10 Tips for Dementia and Alzheimer's Care
Memory loss and Alzheimer’s disease can be daunting. It not only affects the people suffering from it, but also their relatives, friends and loved ones.
(Senior Woman Photo: Damir Bosnjak via Unsplash)
Dementia and Alzheimer’s disease are generally associated with old age, as the nerve endings do not fire to the potential that they used to, which can result in a gradual degradation of memory power and cognitive skills.
Although there is an inevitable decline in the quality of life due to deterioration, rendering proper care and support ensures that it can be better managed – important when you consider that there is no permanent cure for Alzheimer’s Disease yet.
There are many help groups and organizations available these days who specialize in care-giving for Alzheimer’s, memory loss, or other forms of dementia.
Understanding Alzheimer’s Disease and Dementia Care
There are few ways in which Alzheimer’s or memory-care facilities for seniors and older adults can function well.
When you talk about providing care for Alzheimer’s and dementia patients, it mainly revolves around making them feel as independent as possible and also assisting them in day to day activities.
The perspective of keeping it completely safe and supportive while stimulating brain activity, needs to be kept in mind at all times.
Most of the service providers who engage in Alzheimer’s and dementia care generally employ highly skilled employees, as dealing with these patients is not easy. It needs a lot of patience and empathy. For someone who has just started out in care-giving, it can become quite frustrating.
Ten Care-Giving Tips for Dementia Patients
A guidelines to keep in mind while taking care of these types of patients:
1. Schedule Wisely
Proper scheduling is of utmost importance here. The trick with working well with dementia patients is to introduce a certain amount of repeatability into it, along with room for changes as well. Schedule the daily activities of a person based on their individual energy levels, interests, and mental state. It will become much easier when you understand the patterns of a patient.
2. Set a Positive Mood For Interaction
You will mostly be caring for the older population who have high self-esteem. Sometimes they may be an air of negativity, because older adults and seniors tend to feel that they have become incapable of fending for themselves. You should strive to dispel such an environment. Do not make them feel handicapped. Set a positive tone by talking to them as an equal and keeping open communication at all times.
3. Provide Simple Instructions
As mentioned before, with Alzheimer’s disease and dementia, a gradual decline in the cognitive potential of an individual is also noticed. Therefore, providing instructions that may become difficult to follow can become a harrowing experience for the patients. Keep it as simple as possible so that they can comprehend and execute it in the best way possible.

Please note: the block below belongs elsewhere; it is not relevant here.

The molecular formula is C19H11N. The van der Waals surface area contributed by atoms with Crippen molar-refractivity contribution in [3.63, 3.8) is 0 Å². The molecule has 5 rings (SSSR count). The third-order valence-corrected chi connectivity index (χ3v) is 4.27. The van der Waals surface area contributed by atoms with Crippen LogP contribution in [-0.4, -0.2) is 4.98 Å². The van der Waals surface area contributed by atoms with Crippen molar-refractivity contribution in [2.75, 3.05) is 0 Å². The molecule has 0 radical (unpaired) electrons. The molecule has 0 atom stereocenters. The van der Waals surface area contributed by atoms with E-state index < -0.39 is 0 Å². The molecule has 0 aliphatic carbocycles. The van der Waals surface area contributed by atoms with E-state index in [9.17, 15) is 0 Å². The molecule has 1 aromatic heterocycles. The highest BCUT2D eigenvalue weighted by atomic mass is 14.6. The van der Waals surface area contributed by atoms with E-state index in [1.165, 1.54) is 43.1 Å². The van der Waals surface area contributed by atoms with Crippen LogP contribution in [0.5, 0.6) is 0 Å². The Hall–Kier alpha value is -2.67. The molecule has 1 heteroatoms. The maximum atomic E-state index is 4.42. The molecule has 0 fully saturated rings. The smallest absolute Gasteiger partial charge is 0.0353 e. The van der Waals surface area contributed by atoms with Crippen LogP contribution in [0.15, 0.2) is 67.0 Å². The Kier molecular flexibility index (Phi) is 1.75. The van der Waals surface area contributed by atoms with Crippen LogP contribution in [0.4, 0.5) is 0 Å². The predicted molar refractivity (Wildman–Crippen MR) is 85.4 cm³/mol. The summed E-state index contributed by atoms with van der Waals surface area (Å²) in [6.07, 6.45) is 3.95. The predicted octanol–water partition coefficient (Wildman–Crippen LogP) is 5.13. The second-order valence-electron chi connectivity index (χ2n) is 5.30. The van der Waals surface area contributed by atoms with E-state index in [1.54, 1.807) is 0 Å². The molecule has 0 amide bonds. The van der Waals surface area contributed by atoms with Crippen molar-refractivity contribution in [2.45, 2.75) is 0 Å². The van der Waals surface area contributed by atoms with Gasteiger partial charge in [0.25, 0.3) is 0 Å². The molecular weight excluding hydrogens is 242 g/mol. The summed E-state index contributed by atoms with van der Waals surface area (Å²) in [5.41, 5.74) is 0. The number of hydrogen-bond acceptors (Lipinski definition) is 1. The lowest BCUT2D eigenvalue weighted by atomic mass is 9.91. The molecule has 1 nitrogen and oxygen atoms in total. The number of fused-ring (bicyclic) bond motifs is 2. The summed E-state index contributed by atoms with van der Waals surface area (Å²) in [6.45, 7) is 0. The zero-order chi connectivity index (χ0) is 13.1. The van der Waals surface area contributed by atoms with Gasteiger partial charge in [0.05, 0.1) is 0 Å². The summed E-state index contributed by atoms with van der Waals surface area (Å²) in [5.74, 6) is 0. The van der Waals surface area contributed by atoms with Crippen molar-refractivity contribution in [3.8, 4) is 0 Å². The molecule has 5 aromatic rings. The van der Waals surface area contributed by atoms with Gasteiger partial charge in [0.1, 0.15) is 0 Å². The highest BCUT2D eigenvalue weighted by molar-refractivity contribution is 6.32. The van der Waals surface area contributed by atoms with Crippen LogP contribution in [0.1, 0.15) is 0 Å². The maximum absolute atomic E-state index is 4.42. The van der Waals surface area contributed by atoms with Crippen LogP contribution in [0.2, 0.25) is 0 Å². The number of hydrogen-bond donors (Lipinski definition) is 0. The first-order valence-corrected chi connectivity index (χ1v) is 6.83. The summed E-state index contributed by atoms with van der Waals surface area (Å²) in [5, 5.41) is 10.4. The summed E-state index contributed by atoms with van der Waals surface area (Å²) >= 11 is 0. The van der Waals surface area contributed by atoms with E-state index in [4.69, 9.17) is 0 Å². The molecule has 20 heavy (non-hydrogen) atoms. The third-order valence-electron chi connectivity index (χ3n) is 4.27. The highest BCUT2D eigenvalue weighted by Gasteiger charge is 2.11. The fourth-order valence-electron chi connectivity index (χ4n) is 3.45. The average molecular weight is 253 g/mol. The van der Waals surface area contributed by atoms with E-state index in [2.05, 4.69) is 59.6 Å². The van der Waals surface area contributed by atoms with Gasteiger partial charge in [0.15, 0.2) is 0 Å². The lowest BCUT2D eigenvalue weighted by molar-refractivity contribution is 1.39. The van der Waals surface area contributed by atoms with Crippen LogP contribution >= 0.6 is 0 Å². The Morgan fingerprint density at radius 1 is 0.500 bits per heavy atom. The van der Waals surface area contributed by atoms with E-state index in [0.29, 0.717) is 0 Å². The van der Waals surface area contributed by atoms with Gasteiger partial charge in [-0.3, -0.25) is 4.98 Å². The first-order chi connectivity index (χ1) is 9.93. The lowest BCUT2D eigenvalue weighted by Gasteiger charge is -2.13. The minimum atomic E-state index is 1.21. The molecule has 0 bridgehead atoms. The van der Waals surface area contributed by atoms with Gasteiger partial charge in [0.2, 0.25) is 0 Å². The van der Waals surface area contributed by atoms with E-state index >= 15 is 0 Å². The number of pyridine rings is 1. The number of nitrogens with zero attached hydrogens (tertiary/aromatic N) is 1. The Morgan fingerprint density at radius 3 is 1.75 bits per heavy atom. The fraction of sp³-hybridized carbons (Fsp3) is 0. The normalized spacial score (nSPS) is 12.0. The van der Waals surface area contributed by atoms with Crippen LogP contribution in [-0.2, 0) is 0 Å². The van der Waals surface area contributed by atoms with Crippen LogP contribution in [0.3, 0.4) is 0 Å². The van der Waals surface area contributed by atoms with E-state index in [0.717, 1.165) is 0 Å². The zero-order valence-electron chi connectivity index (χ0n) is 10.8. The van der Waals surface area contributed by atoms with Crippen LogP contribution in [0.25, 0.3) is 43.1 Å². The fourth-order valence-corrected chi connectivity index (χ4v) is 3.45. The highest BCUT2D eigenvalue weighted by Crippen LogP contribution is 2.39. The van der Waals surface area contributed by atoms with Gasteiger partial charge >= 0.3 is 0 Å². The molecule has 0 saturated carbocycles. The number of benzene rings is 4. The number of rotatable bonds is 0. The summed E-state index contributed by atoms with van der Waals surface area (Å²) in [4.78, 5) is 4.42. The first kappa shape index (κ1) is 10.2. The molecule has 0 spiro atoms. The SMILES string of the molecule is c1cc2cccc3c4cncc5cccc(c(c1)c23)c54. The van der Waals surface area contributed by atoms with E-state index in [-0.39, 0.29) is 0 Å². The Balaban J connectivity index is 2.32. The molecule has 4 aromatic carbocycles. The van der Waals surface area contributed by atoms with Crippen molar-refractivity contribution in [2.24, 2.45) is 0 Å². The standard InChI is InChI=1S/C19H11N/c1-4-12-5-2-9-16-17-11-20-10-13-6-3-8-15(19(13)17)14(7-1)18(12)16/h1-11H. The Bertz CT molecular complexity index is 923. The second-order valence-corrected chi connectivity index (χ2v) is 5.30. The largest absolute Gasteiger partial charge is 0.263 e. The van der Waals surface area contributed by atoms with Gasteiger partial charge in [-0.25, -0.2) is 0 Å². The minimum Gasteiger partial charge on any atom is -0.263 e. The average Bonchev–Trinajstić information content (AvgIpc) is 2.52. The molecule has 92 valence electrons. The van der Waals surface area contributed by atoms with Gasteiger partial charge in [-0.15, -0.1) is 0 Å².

4. Encourage Engagement
“Remember” – nobody likes a loss in memory. It can become a difficult experience for an individual suffering from Alzheimer’s and dementia as incompetency sets in. Instead, give them all the encouragement that you can and keep them engaged. Make them do their own tasks and give them the freedom of choice as and when needed.
5. Provide Nutritious Meals
Even though dementia is mainly a mental disorder, its physical implications should not be disregarded in any way. You should provide a balanced diet with a lot of essential elements so that the body and the brain can keep functioning as optimally as possible. Certain types of foods encourage brain sharpening and should be incorporated in the diet provided by senior assisted-living homes and facilities.
6. Actively Empathize
You have to accept the fact that having Alzheimer’s can become disheartening. There should be an active amount of empathy in caregivers working with such patients. Don’t show sympathy or feel sorry for them, but show them you realize that you understand what they are going through and you are there for them.
7. Maintain Your Sense of Humor
Having a good sense of humor can go a long way in setting a positive environment when dealing with patients suffering from dementia. Therefore, maintain your humor and joke around with the patients to make them feel comfortable in your presence.
8. When the Going Gets Tough, Distract and Redirect
There is no denying the fact that bad moods and behaviors can occur. You must understand when a situation is deteriorating and quickly take the necessary steps to distract their mind, and redirect them to something more conducive to positive thoughts and actions.
9. Respond With Affection and Reassurance
Everyone likes being shown love and affection and these patients are no different. Reassure them that you are always available to them 24/7 and they can trust you as a friend more than a caregiver. These are all ways to gain their confidence.
10. Remember the Good Old Days
Last but not the least, help them remember the past with fond memories and to look at themselves with pride. This will help reduce their feelings of self-doubt.
Alzheimer’s and dementia care is definitely not easy. If you follow the tips mentioned above, it may ease the process considerably for you.
*This article is for general informational purposes only. 50+ World does endorse any product or service providers, nor does it receive remuneration from them. Obtain expert advice from a qualified practitioner about your unique care-giving situation.*